One of the most pressing issues on the agenda of the National Conference of Bnei Akiva, the largest Religious Zionist movement, which took place during Passover in Gush Etzion, Judea, was: Should the participation of the youth movement’s members and graduates in reality TV shows be encouraged, Ma’ariv reported.
Movement alumni Ofir Ben Shitrit and Rudy Beinsin Weiss participated in Israel’s version of “The Voice,” Akiva and Ana’el Shmueli did the “Race for the Million,” and Elinor Rachamim took part in “Master Chef.” As Israel’s National Religious communities—unlike the Haredim—are open to the influences of the secular culture, more and more of them, both current members of the Bnei Akiva youth movement, and its alumni (who’ve just proven themselves as the most influential voting block in Israel) find their way to the TV screens as contestants in local reality shows.
Following a stormy discussion, the conference members voted on the issue and formulated the following statement: “The movement calls on its members to not participate in reality shows that do not befit the movement’s spirit.”
Some in B’nei Akiva noted that the statement lacks specific indications regarding what does and doesn’t “befit” the movement’s spirit, and so it “leaves the door open,” as one member put it, because “nobody really knows which shows do and which don’t complement the movement’s spirit.”
Among the reasons cited against reality TV shows were personal overexposure and egotism. Interestingly, no one at the debate was concerned with women appearing in public, women’s singing or the kashrut of the food, which would have the top concerns for Haredim. “The assumption was that those issues were already properly within the halachic guidelines,” one moderator explained.
Shlomi Shitrit, from the town of Rechovot, was against participation in reality TB shows. “The reality shows are inherently ‘pasul’ (disallowed),” he argued. “The culture of predatory competition is against Jewish principles.”
Adi Reich, from Givat Shmuel, held the opposite view: “I think that through the reality shows we can influence the country, disseminate our values.”
National Conference of Bnei Akiva is held every four years, and is defined as the superior body of the movement, as each platform decision must be carried out by the Secretary General and the movement activists.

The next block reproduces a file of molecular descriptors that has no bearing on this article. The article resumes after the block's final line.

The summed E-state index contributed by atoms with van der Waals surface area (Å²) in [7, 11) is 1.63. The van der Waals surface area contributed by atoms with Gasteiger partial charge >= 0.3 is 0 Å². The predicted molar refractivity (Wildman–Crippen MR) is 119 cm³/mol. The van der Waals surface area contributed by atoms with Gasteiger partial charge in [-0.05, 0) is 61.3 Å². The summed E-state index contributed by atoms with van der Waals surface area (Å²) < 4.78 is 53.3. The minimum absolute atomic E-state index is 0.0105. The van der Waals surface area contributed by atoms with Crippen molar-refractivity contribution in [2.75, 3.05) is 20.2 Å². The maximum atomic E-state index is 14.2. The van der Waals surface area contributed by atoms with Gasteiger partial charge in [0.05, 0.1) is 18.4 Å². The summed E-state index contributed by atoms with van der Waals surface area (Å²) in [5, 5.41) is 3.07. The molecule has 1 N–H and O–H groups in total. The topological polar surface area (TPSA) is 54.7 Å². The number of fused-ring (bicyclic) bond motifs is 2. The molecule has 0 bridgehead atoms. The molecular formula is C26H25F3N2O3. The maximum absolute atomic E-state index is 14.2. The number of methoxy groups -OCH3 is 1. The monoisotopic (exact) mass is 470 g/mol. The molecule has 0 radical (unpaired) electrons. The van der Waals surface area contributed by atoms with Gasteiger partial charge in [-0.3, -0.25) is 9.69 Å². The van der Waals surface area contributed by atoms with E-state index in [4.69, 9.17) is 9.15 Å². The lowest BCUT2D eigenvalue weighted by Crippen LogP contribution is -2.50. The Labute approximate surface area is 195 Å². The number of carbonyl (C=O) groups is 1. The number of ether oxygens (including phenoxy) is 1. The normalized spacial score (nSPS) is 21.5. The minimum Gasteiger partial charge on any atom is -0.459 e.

“The movement members spoke out clearly in disgust with the negative aspects of the culture,” said Bnei Akiva Secretary General Danny Hirschberg. “We should encourage the creation of a positive culture in line with the values of the Bnei Akiva movement, in clear understanding of the spirit of the movement by which we educate.”
B’nei Akiva alumni include most of the Habayit Hayehudi MKs, but also MK Rabbi Shai Piron of the Yesh Atid (Lapid) party, Israel’s newest Education Minister, MK Aliza Lavi, also of Yesh Atid, and several Likud MKs.
Rabbi Shlomo Aviner, head of the “Ateret Cohanim” institutions, who is associated with the National Religious movement, suggested last year that religious people participating in reality shows commit an offense against the laws of modesty and the general moral values of Jewish life. According to Kippa, Rabbi Aviner said to his disciples these shows are debasing, and that “it’s not the kind of practice that belongs with grownup people”Yori Yanover
About the Author: Yori Yanover has been a working journalist since age 17, before he enlisted and worked for Ba'Machane Nachal. Since then he has worked for Israel Shelanu, the US supplement of Yedioth, JCN18.com, USAJewish.com, Lubavitch News Service, Arutz 7 (as DJ on the high seas), and the Grand Street News. He has published Dancing and Crying, a colorful and intimate portrait of the last two years in the life of the late Lubavitch Rebbe, (in Hebrew), and two fun books in English: The Cabalist's Daughter: A Novel of Practical Messianic Redemption, and How Would God REALLY Vote.
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